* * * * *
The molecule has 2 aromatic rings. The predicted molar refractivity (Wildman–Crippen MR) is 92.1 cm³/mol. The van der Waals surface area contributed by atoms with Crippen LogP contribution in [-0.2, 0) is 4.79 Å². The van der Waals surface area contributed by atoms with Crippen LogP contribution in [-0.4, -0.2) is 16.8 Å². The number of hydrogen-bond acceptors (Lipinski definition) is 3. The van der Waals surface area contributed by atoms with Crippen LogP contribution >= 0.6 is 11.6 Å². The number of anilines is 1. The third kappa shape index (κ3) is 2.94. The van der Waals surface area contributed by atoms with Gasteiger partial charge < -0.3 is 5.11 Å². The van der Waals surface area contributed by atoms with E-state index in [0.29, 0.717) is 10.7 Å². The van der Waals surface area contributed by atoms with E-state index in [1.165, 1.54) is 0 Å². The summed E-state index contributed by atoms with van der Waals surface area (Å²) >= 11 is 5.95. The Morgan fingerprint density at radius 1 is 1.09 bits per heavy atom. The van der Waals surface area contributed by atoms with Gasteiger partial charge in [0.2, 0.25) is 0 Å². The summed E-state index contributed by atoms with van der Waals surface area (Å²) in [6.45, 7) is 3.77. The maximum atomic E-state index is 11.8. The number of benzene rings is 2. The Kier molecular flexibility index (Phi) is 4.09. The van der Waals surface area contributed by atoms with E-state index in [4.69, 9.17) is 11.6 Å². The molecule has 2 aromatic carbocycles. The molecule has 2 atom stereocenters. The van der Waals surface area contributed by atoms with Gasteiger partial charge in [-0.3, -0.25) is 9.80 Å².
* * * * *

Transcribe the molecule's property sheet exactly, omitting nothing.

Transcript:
The molecule has 2 aromatic rings. The predicted molar refractivity (Wildman–Crippen MR) is 92.1 cm³/mol. The van der Waals surface area contributed by atoms with Crippen LogP contribution in [-0.2, 0) is 4.79 Å². The van der Waals surface area contributed by atoms with Crippen LogP contribution in [-0.4, -0.2) is 16.8 Å². The number of hydrogen-bond acceptors (Lipinski definition) is 3. The van der Waals surface area contributed by atoms with Crippen LogP contribution >= 0.6 is 11.6 Å². The number of anilines is 1. The third kappa shape index (κ3) is 2.94. The van der Waals surface area contributed by atoms with Gasteiger partial charge < -0.3 is 5.11 Å². The van der Waals surface area contributed by atoms with E-state index in [0.29, 0.717) is 10.7 Å². The van der Waals surface area contributed by atoms with E-state index in [1.165, 1.54) is 0 Å². The summed E-state index contributed by atoms with van der Waals surface area (Å²) >= 11 is 5.95. The Morgan fingerprint density at radius 1 is 1.09 bits per heavy atom. The van der Waals surface area contributed by atoms with Gasteiger partial charge in [0.2, 0.25) is 0 Å². The summed E-state index contributed by atoms with van der Waals surface area (Å²) in [6.45, 7) is 3.77. The maximum atomic E-state index is 11.8. The number of benzene rings is 2. The Kier molecular flexibility index (Phi) is 4.09. The van der Waals surface area contributed by atoms with E-state index in [4.69, 9.17) is 11.6 Å². The molecule has 2 aromatic carbocycles. The molecule has 2 atom stereocenters. The van der Waals surface area contributed by atoms with Gasteiger partial charge in [-0.3, -0.25) is 9.80 Å².